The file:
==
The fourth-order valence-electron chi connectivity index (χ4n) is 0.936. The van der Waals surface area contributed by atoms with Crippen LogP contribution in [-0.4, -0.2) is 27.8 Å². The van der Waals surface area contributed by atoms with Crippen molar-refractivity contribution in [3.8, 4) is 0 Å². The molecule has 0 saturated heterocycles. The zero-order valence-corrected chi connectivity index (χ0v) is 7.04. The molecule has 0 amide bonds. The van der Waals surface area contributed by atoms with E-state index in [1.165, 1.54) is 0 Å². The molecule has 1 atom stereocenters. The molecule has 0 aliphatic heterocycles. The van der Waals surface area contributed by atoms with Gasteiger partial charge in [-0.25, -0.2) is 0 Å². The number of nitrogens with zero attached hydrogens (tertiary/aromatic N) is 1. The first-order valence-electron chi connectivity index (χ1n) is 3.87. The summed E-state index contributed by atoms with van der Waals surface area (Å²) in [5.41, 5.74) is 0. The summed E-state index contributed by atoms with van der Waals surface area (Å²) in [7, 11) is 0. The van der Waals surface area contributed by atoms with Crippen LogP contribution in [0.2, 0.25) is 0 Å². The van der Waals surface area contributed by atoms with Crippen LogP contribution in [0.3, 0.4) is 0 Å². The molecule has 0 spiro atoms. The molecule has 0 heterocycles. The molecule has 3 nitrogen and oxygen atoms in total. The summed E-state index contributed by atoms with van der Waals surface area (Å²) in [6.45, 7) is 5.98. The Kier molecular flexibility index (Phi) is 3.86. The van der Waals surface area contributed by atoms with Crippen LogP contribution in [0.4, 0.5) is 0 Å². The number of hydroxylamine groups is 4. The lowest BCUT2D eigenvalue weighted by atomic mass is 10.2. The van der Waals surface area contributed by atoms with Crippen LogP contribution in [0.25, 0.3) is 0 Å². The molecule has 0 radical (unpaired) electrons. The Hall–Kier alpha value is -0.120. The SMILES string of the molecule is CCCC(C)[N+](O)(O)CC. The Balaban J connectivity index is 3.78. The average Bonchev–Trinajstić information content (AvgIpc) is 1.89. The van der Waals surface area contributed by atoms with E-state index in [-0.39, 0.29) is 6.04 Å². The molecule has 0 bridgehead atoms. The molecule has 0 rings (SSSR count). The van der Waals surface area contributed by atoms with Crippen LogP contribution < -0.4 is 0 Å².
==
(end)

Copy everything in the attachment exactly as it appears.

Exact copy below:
The fourth-order valence-electron chi connectivity index (χ4n) is 0.936. The van der Waals surface area contributed by atoms with Crippen LogP contribution in [-0.4, -0.2) is 27.8 Å². The van der Waals surface area contributed by atoms with Crippen molar-refractivity contribution in [3.8, 4) is 0 Å². The molecule has 0 saturated heterocycles. The zero-order valence-corrected chi connectivity index (χ0v) is 7.04. The molecule has 0 amide bonds. The van der Waals surface area contributed by atoms with E-state index in [1.165, 1.54) is 0 Å². The molecule has 1 atom stereocenters. The molecule has 0 aliphatic heterocycles. The van der Waals surface area contributed by atoms with Gasteiger partial charge in [-0.25, -0.2) is 0 Å². The number of nitrogens with zero attached hydrogens (tertiary/aromatic N) is 1. The first-order valence-electron chi connectivity index (χ1n) is 3.87. The summed E-state index contributed by atoms with van der Waals surface area (Å²) in [5.41, 5.74) is 0. The summed E-state index contributed by atoms with van der Waals surface area (Å²) in [7, 11) is 0. The van der Waals surface area contributed by atoms with Crippen LogP contribution in [0.2, 0.25) is 0 Å². The van der Waals surface area contributed by atoms with Crippen LogP contribution in [0.3, 0.4) is 0 Å². The molecule has 0 spiro atoms. The molecule has 0 heterocycles. The molecule has 3 nitrogen and oxygen atoms in total. The summed E-state index contributed by atoms with van der Waals surface area (Å²) in [6.45, 7) is 5.98. The Kier molecular flexibility index (Phi) is 3.86. The van der Waals surface area contributed by atoms with Crippen LogP contribution in [0.4, 0.5) is 0 Å². The number of hydroxylamine groups is 4. The lowest BCUT2D eigenvalue weighted by atomic mass is 10.2. The van der Waals surface area contributed by atoms with Crippen LogP contribution in [0.25, 0.3) is 0 Å². The molecule has 0 radical (unpaired) electrons. The Hall–Kier alpha value is -0.120. The SMILES string of the molecule is CCCC(C)[N+](O)(O)CC. The Balaban J connectivity index is 3.78. The average Bonchev–Trinajstić information content (AvgIpc) is 1.89. The van der Waals surface area contributed by atoms with E-state index in [-0.39, 0.29) is 6.04 Å². The molecule has 0 bridgehead atoms. The molecule has 0 rings (SSSR count). The van der Waals surface area contributed by atoms with Crippen LogP contribution < -0.4 is 0 Å².